A "free wall" in Seattle's SoDo neighborhood where graffiti is welcomed is drawing taggers and artists from all over the country. But the problem is that the graffiti doesn't stop where the wall ends, KIRO 7 Eyewitness News reported.
Reporter Graham Johnson said that unless you ride a train, you've probably never even seen the "legal" graffiti wall.
"It's kind of like a watering hole for all the animals that want to drink," said "Aybee," a free wall user. "Tag it up real quick, and it just lets it all out."
Produce distributor William Bloxom said he welcomes graffiti at the spot.
"We've chosen to make this space available to people," Bloxom said.
But the graffiti artists are making a mess outside of the wall.
"They're doing graffiti on the way here. They're doing graffiti on the way out," said Aybee. "It's like leaving little snacks along the way so you can find your way back out."
Sierra Burnett said vandals often strike her nearby spa.
"I guess they feel they've run out of room and they want to come and get our building. They've made a mess for us," Burnett said.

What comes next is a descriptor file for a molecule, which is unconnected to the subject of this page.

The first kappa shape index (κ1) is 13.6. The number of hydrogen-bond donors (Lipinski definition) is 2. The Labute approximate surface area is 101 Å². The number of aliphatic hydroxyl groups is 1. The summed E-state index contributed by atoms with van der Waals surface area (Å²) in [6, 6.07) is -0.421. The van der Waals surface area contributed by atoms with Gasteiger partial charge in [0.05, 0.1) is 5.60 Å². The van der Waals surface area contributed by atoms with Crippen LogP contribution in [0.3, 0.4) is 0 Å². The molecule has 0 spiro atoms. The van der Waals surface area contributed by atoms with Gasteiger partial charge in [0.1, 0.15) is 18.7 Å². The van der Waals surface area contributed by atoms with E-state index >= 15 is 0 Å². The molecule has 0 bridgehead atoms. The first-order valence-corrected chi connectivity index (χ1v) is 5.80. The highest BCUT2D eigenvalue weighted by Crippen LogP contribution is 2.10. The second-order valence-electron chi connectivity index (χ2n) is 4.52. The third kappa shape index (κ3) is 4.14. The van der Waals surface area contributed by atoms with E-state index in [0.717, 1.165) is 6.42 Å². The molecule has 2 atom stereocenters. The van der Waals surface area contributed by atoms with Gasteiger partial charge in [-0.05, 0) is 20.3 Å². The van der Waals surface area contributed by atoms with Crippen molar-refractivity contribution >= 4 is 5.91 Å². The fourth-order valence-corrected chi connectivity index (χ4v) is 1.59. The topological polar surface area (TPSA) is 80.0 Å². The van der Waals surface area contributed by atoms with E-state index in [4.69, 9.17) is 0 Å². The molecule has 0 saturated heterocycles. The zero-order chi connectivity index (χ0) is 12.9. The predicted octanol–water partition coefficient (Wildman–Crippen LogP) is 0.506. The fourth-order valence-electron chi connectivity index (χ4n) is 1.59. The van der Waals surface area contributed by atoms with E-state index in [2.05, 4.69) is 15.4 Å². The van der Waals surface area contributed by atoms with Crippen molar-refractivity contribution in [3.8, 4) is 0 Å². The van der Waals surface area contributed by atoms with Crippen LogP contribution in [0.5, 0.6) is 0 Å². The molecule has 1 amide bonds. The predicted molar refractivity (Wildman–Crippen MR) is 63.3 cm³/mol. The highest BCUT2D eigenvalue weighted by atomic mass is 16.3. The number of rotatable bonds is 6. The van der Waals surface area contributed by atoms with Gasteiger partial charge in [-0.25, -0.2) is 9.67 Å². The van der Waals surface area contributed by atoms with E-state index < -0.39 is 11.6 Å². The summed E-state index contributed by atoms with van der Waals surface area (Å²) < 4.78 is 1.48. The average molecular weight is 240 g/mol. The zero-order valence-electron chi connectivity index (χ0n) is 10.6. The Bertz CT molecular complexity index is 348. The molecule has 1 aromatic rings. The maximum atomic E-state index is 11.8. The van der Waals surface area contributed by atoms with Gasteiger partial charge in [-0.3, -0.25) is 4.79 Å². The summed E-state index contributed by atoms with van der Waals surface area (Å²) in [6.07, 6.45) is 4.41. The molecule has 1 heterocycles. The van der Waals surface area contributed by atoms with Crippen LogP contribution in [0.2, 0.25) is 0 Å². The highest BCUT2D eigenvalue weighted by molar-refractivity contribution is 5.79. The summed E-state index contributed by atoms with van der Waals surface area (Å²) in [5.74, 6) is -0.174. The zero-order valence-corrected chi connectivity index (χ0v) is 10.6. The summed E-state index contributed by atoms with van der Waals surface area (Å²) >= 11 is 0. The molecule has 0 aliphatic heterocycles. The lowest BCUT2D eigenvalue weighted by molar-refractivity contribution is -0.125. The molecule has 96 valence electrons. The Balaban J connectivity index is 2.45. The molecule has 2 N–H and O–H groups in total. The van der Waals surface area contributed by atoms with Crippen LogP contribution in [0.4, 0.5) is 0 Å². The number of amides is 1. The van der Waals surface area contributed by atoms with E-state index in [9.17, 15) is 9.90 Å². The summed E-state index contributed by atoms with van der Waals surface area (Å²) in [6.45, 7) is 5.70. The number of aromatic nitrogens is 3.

Next door to the wall, Burlington Northern Santa Fe recently put up a fence after a spike in graffiti on railroad property, including train signals.
Seattle graffiti Detective Christopher Young said vandals caught elsewhere often tell officers they're heading to the SoDo wall.
"I do seem to get a lot of graffiti cases in SoDo, and I probably wouldn't get as much if that wasn't here," Young said.
Sports lettering company owner Jerry Thornton said he thinks the tags he cleans up are left by different people than those who paint the wall.
"These guys are more or less artists that are trying to show their work," Thornton said.
"It's always been a really great place for freedom of expression," said "Mare,"
A new message says, "if you close this wall we'll destroy the city" -- an apparent threat to spray paint elsewhere if the wall is closed.